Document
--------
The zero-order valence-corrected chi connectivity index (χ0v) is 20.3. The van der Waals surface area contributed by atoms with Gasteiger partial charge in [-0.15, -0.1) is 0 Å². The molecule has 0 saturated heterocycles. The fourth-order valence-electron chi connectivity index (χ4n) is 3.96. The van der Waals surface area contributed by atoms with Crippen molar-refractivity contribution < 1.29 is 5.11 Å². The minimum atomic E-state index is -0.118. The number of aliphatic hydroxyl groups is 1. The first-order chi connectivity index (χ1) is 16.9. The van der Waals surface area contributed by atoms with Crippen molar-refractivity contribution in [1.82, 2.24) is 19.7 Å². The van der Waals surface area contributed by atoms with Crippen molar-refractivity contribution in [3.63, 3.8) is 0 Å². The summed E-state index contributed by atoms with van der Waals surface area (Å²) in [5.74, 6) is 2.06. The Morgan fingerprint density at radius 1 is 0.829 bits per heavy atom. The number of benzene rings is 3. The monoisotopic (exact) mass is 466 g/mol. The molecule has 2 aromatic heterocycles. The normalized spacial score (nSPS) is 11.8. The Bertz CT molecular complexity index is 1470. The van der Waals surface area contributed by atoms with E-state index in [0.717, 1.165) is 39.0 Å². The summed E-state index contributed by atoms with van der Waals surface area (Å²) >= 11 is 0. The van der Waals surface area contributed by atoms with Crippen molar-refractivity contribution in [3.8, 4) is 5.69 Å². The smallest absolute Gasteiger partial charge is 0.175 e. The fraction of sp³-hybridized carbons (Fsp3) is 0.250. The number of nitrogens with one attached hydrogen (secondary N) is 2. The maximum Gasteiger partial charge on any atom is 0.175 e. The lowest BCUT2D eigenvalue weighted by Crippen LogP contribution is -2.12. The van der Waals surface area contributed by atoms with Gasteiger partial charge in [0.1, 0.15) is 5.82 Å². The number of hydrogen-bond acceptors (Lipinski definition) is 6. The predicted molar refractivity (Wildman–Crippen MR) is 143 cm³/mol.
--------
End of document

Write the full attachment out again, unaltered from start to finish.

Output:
The zero-order valence-corrected chi connectivity index (χ0v) is 20.3. The van der Waals surface area contributed by atoms with Gasteiger partial charge in [-0.15, -0.1) is 0 Å². The molecule has 0 saturated heterocycles. The fourth-order valence-electron chi connectivity index (χ4n) is 3.96. The van der Waals surface area contributed by atoms with Crippen molar-refractivity contribution < 1.29 is 5.11 Å². The minimum atomic E-state index is -0.118. The number of aliphatic hydroxyl groups is 1. The first-order chi connectivity index (χ1) is 16.9. The van der Waals surface area contributed by atoms with Crippen molar-refractivity contribution in [1.82, 2.24) is 19.7 Å². The van der Waals surface area contributed by atoms with Crippen molar-refractivity contribution in [3.63, 3.8) is 0 Å². The summed E-state index contributed by atoms with van der Waals surface area (Å²) in [5.74, 6) is 2.06. The Morgan fingerprint density at radius 1 is 0.829 bits per heavy atom. The number of benzene rings is 3. The monoisotopic (exact) mass is 466 g/mol. The molecule has 2 aromatic heterocycles. The normalized spacial score (nSPS) is 11.8. The Bertz CT molecular complexity index is 1470. The van der Waals surface area contributed by atoms with E-state index in [0.717, 1.165) is 39.0 Å². The summed E-state index contributed by atoms with van der Waals surface area (Å²) >= 11 is 0. The van der Waals surface area contributed by atoms with Crippen molar-refractivity contribution in [3.8, 4) is 5.69 Å². The smallest absolute Gasteiger partial charge is 0.175 e. The fraction of sp³-hybridized carbons (Fsp3) is 0.250. The number of nitrogens with one attached hydrogen (secondary N) is 2. The maximum Gasteiger partial charge on any atom is 0.175 e. The lowest BCUT2D eigenvalue weighted by Crippen LogP contribution is -2.12. The van der Waals surface area contributed by atoms with Gasteiger partial charge in [0.1, 0.15) is 5.82 Å². The number of hydrogen-bond acceptors (Lipinski definition) is 6. The predicted molar refractivity (Wildman–Crippen MR) is 143 cm³/mol.